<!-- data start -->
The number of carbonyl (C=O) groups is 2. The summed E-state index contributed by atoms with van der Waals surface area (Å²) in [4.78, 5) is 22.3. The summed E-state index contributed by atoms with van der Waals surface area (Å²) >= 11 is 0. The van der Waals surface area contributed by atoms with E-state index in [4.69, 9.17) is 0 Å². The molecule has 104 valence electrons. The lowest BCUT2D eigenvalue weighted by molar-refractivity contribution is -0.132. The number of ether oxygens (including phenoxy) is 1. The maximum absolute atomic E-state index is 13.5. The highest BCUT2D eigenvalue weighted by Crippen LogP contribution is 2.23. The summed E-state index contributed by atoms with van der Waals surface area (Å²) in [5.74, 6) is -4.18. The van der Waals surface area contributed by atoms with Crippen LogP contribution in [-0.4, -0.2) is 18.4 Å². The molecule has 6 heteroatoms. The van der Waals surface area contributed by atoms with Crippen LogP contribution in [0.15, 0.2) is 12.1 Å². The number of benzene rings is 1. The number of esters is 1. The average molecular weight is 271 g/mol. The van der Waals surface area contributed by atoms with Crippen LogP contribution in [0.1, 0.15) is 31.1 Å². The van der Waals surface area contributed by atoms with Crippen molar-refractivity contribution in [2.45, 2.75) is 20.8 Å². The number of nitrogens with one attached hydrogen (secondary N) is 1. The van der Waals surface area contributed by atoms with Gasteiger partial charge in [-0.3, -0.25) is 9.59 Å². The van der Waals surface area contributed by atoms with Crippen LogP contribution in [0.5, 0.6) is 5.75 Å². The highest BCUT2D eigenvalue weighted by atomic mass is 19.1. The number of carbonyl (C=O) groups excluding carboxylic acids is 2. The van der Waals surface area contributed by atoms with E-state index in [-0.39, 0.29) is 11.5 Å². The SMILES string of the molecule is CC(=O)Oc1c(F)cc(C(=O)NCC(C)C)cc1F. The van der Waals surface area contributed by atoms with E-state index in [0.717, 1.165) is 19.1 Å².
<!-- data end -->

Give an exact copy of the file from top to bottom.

The number of carbonyl (C=O) groups is 2. The summed E-state index contributed by atoms with van der Waals surface area (Å²) in [4.78, 5) is 22.3. The summed E-state index contributed by atoms with van der Waals surface area (Å²) >= 11 is 0. The van der Waals surface area contributed by atoms with E-state index in [4.69, 9.17) is 0 Å². The molecule has 104 valence electrons. The lowest BCUT2D eigenvalue weighted by molar-refractivity contribution is -0.132. The number of ether oxygens (including phenoxy) is 1. The maximum absolute atomic E-state index is 13.5. The highest BCUT2D eigenvalue weighted by Crippen LogP contribution is 2.23. The summed E-state index contributed by atoms with van der Waals surface area (Å²) in [5.74, 6) is -4.18. The van der Waals surface area contributed by atoms with Crippen LogP contribution in [-0.4, -0.2) is 18.4 Å². The molecule has 6 heteroatoms. The van der Waals surface area contributed by atoms with Crippen LogP contribution in [0.15, 0.2) is 12.1 Å². The number of benzene rings is 1. The number of esters is 1. The average molecular weight is 271 g/mol. The van der Waals surface area contributed by atoms with Crippen LogP contribution in [0.1, 0.15) is 31.1 Å². The van der Waals surface area contributed by atoms with Crippen molar-refractivity contribution in [2.45, 2.75) is 20.8 Å². The number of nitrogens with one attached hydrogen (secondary N) is 1. The van der Waals surface area contributed by atoms with Gasteiger partial charge in [-0.3, -0.25) is 9.59 Å². The van der Waals surface area contributed by atoms with Crippen LogP contribution in [0.5, 0.6) is 5.75 Å². The highest BCUT2D eigenvalue weighted by atomic mass is 19.1. The number of carbonyl (C=O) groups excluding carboxylic acids is 2. The van der Waals surface area contributed by atoms with E-state index in [-0.39, 0.29) is 11.5 Å². The SMILES string of the molecule is CC(=O)Oc1c(F)cc(C(=O)NCC(C)C)cc1F. The van der Waals surface area contributed by atoms with E-state index in [0.717, 1.165) is 19.1 Å².